I have to confess that in the grand scheme of wine drinking and enjoyment, sherry is not as high on my list as I feel it should be. So how come I am salivating at the prospect of opening the bottle of sherry waiting for me in the fridge at the moment and how come I have already consumed three of its ilk since I picked up half a dozen a month ago from Lea & Sandeman at a tenner a bottle ? The answer is simple. It’s simply delicious, no more, no less.
As I arrived at Moët et Chandon’s posh premises in Grosvenor Crescent to taste the new 2002 Dom Pérignon with its affable chef de cave Richard Geoffroy, I received an email from a friend looking for a 'special' bottle (possibly - but not necessarily - magnum) of champagne for a family friend's 90th birthday. ‘My impressionistic take is that you pay for the label with Dom Pérignon etc. So best to avoid'.
Not the World Cup this time, although well done Spain! No, Last Thursday evening I spent mostly taking my clothes off in public. First came the tie, off and into the audience, next the shirt, swirled above my head and into the audience. And lastly the trousers, off, over my head and whoosh, gone. It’s not something I do every day, I’d like you to understand, strutting and swaying on a stage to the sound of Christina Aguilera singing Lady Marmalade. I was in good company, the company that is, of my fellow Semillons.
You have savings, £50,000, let’s say, and you’d like to know how best to invest your money. You leave it in the bank, which before the recession, when interest rates were high, would have given you a decent return. Today, it’s festering frustratingly.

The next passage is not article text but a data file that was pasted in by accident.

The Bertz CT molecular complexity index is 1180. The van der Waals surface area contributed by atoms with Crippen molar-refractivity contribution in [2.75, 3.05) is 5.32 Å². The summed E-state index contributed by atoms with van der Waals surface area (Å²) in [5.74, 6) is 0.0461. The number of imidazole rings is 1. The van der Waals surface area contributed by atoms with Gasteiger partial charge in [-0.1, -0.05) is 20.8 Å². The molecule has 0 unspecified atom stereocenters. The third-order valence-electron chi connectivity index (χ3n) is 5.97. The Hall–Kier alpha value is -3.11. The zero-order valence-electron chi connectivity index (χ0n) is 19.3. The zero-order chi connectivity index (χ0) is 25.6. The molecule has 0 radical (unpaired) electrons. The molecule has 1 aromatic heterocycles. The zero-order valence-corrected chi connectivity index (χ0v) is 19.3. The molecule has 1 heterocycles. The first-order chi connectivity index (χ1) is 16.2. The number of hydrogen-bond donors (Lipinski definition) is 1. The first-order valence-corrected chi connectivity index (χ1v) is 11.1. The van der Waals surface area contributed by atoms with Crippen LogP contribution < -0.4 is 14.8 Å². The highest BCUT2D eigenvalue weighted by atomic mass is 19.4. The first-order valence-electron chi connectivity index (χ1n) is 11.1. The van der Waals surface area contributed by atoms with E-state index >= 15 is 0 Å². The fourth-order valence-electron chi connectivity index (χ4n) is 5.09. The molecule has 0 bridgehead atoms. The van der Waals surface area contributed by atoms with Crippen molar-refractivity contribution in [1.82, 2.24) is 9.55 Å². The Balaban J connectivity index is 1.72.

The Wine Society is a mail order wine club with a difference. The International Exhibition Co-operative Wine Society was founded as a non-profit-making organization when a ‘committtee of gentlemen’ met in the Albert Hall in 1874 to discuss setting up a co-operative company to purchase wine ‘in unadulterated condition’.
There was an article way back in the American wine magazine, The Wine Spectator, on BYO (bring-your-own-bottle) restaurants. One of the magazine’s reporters had held his nose to rummage in the dustbins of various American BYOs and came up with the depressing conclusion that most people had taken along the cheapest wines they could lay their hands on.
I have to confess that I don’t know a great deal about Butlins, never having been on a Butlins holiday, or whatever you go to Butlins for. Of course if you’re more used to foreign travel, it’s easy to be snobby about Butlins but my ex-neighbours used to take the family there and by all accounts had a great time. The fact that 1.5 million people pass through Butlins every year shows that there’s more interest here than you might have realised, if, like me, you’re ignorant of what goes on at its Bognor Regis, Skegness and Minehead resorts.
William Shakespeare, bless, distorted the historical record for the sake of poetic licence when he had Richard III crying out on the field of Bosworth in 1485: ‘a horse, a horse, my kingdom for a horse’. What he was more likely to have said was ‘Cahors, Cahors, my kingdom for Cahors’, only his French pronunciation was rubbish, so thanks to the bard, it appeared that he was offering his entire kingdom for a horse.
Since the Decanter Man of the Year Award is notable for the quality of the party thrown by the winner of the award, it seemed like a grievous oversight that until this year the magazine had never once given the gong to a Burgundian. I thought it was high time there was some decent wine to drink at the party so when last autumn I suggested somewhat tongue in cheek to Sarah Kemp that the obvious candidate for the award was Aubert de Villaine of the Domaine de la Romanée-Conti, I hardly thought that she would take me up on the suggestion.
It was good of Wines of Argentina to bring the Argentina Wine Awards to London. The gold and trophy winners decided by an international panel of Masters of Wine in Mendoza in February were shown at a tasting hosted by Argentinian wine champion Phil Crozier at The Gaucho Grill in London’s Swallow Street, always an apt venue for a wine tasting. As far as I know, this was the first time a panel made up just of Masters of Wine was put together for the purpose of judging a set of international awards.